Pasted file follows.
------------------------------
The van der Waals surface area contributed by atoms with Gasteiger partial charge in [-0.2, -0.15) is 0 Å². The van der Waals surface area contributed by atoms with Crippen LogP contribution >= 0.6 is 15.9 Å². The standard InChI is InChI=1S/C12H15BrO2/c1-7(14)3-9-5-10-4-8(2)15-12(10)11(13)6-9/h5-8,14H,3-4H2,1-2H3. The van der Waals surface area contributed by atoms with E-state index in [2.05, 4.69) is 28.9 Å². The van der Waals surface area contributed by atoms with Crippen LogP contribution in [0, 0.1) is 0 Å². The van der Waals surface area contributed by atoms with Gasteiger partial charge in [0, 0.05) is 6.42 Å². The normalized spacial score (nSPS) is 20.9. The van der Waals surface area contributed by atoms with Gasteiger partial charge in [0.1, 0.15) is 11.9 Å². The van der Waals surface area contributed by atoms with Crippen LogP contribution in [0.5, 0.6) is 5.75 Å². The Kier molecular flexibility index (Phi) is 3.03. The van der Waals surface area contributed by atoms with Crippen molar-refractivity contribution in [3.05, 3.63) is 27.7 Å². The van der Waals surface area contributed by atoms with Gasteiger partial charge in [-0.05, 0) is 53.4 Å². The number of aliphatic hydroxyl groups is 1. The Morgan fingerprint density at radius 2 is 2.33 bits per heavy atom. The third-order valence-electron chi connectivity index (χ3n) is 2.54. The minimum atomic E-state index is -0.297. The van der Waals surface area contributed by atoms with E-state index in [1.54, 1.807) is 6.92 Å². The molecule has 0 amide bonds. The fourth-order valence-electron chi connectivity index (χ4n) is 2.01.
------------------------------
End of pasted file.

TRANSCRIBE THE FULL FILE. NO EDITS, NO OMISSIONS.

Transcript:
The van der Waals surface area contributed by atoms with Gasteiger partial charge in [-0.2, -0.15) is 0 Å². The van der Waals surface area contributed by atoms with Crippen LogP contribution >= 0.6 is 15.9 Å². The standard InChI is InChI=1S/C12H15BrO2/c1-7(14)3-9-5-10-4-8(2)15-12(10)11(13)6-9/h5-8,14H,3-4H2,1-2H3. The van der Waals surface area contributed by atoms with E-state index in [2.05, 4.69) is 28.9 Å². The van der Waals surface area contributed by atoms with Crippen LogP contribution in [0, 0.1) is 0 Å². The van der Waals surface area contributed by atoms with Gasteiger partial charge in [0, 0.05) is 6.42 Å². The normalized spacial score (nSPS) is 20.9. The van der Waals surface area contributed by atoms with Gasteiger partial charge in [0.1, 0.15) is 11.9 Å². The van der Waals surface area contributed by atoms with Crippen LogP contribution in [0.5, 0.6) is 5.75 Å². The Kier molecular flexibility index (Phi) is 3.03. The van der Waals surface area contributed by atoms with Crippen molar-refractivity contribution in [3.05, 3.63) is 27.7 Å². The van der Waals surface area contributed by atoms with Gasteiger partial charge in [-0.05, 0) is 53.4 Å². The number of aliphatic hydroxyl groups is 1. The Morgan fingerprint density at radius 2 is 2.33 bits per heavy atom. The third-order valence-electron chi connectivity index (χ3n) is 2.54. The minimum atomic E-state index is -0.297. The van der Waals surface area contributed by atoms with E-state index in [1.54, 1.807) is 6.92 Å². The molecule has 0 amide bonds. The fourth-order valence-electron chi connectivity index (χ4n) is 2.01.